- SHART-1: It was programmed on June 13th, 2020. It was capable of 11 functional tones, and a 30 second test function. It was not weatherproof and battery life was not very efficient.
- SHART-1A: The SHART-1A was given a weather-resistant housing, and an additional solar panel in order to make it capable of a very long life without any power line connections.
The SHART-1, in the flesh.
The SHART-2 series used a new naming scheme. The 2 means it is a member of the SHART-2 series and the letter means the revision. The following numbers are maximum output wattage. The 2 series was more than an early prototype. The 2 series stayed outside exposed to the weather, as a test of reliability. The notable issues include dysfunctional daily testing until revision E, and the PA function failing to work throughout the entire lineup of prototypes.
- SHART 2A56: The SHART 2 series increased output volume while not using any more power than before. The housing was also tweaked to make it more water resistant. The SHART-2 also used redesigned programming for more realistic tone generation.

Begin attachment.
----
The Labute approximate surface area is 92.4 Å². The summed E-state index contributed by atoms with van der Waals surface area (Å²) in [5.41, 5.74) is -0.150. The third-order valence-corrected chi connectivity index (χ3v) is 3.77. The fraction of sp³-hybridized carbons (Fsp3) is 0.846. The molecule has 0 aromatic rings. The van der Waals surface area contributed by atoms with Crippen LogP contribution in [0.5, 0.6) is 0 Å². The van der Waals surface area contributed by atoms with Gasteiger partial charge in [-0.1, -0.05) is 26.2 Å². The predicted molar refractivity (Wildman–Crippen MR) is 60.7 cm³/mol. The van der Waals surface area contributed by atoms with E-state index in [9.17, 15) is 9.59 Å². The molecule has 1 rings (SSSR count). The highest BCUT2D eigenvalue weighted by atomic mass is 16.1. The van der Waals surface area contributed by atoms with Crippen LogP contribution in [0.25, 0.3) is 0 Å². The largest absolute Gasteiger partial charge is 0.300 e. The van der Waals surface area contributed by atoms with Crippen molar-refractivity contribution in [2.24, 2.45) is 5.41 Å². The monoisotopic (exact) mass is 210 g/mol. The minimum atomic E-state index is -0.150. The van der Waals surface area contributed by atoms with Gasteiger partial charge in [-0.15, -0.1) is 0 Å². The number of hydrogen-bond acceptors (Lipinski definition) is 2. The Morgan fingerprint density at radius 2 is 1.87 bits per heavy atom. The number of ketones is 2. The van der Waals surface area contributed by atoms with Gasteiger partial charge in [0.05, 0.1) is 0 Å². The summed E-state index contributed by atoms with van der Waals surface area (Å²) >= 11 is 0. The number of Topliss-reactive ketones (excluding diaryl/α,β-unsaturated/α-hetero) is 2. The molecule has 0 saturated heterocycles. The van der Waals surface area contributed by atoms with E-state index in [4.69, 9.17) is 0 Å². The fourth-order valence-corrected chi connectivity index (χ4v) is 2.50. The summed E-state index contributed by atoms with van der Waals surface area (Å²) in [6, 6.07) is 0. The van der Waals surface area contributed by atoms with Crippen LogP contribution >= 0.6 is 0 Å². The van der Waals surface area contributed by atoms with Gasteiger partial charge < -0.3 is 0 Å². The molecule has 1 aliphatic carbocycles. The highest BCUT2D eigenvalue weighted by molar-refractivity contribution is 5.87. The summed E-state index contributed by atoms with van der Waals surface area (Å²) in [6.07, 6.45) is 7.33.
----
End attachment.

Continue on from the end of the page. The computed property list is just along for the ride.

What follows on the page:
- SHART 2B56: The 2B56 had better water resistance, and some better tone generation. It used a lower frequency for better sound range. The new programming also addressed various audio glitches and the functionality of the test button. The 2B56 also had water-absorbent material added into the control box to prevent buildup of moisture. There was also a mount added for a solar panel to improve efficiency.
- SHART 2C56: The 2C56 had some button functionality and tone generation changed. Tones were changed to be more distinguishable from one another. This model was in use during a day of heavy rain and survived with no damage. This model fixed the Airhorn tone which did not previously sound correct.